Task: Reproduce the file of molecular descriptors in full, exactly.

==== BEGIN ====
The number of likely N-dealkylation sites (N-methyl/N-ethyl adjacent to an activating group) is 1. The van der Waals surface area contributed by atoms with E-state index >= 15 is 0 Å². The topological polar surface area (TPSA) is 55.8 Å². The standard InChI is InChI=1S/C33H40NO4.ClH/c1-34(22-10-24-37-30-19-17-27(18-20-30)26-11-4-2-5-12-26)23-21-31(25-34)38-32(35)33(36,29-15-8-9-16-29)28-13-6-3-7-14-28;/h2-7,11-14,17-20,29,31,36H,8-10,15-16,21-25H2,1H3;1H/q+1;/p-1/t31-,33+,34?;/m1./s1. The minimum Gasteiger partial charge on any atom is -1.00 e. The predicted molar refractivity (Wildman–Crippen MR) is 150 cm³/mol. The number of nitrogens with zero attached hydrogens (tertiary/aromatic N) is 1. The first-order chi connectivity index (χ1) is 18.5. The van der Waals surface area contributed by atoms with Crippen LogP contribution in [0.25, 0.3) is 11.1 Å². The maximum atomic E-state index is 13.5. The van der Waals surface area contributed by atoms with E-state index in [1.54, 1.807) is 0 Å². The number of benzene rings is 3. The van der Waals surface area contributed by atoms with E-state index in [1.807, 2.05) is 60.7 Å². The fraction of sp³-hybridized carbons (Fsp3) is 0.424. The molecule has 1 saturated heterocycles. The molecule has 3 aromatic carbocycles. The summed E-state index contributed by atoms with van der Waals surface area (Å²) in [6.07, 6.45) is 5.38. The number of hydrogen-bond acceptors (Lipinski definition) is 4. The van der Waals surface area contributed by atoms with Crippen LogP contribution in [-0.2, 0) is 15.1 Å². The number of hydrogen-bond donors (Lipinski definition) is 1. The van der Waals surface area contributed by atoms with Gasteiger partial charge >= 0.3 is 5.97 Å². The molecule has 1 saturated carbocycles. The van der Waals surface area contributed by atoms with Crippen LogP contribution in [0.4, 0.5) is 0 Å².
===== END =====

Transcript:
The number of likely N-dealkylation sites (N-methyl/N-ethyl adjacent to an activating group) is 1. The van der Waals surface area contributed by atoms with E-state index >= 15 is 0 Å². The topological polar surface area (TPSA) is 55.8 Å². The standard InChI is InChI=1S/C33H40NO4.ClH/c1-34(22-10-24-37-30-19-17-27(18-20-30)26-11-4-2-5-12-26)23-21-31(25-34)38-32(35)33(36,29-15-8-9-16-29)28-13-6-3-7-14-28;/h2-7,11-14,17-20,29,31,36H,8-10,15-16,21-25H2,1H3;1H/q+1;/p-1/t31-,33+,34?;/m1./s1. The minimum Gasteiger partial charge on any atom is -1.00 e. The predicted molar refractivity (Wildman–Crippen MR) is 150 cm³/mol. The number of nitrogens with zero attached hydrogens (tertiary/aromatic N) is 1. The first-order chi connectivity index (χ1) is 18.5. The van der Waals surface area contributed by atoms with Crippen LogP contribution in [0.25, 0.3) is 11.1 Å². The maximum atomic E-state index is 13.5. The van der Waals surface area contributed by atoms with E-state index in [1.54, 1.807) is 0 Å². The number of benzene rings is 3. The van der Waals surface area contributed by atoms with E-state index in [1.807, 2.05) is 60.7 Å². The fraction of sp³-hybridized carbons (Fsp3) is 0.424. The molecule has 1 saturated heterocycles. The molecule has 3 aromatic carbocycles. The summed E-state index contributed by atoms with van der Waals surface area (Å²) in [6.07, 6.45) is 5.38. The number of hydrogen-bond acceptors (Lipinski definition) is 4. The van der Waals surface area contributed by atoms with Crippen LogP contribution in [-0.2, 0) is 15.1 Å². The number of hydrogen-bond donors (Lipinski definition) is 1. The van der Waals surface area contributed by atoms with Gasteiger partial charge >= 0.3 is 5.97 Å². The molecule has 1 saturated carbocycles. The van der Waals surface area contributed by atoms with Crippen LogP contribution in [0.4, 0.5) is 0 Å².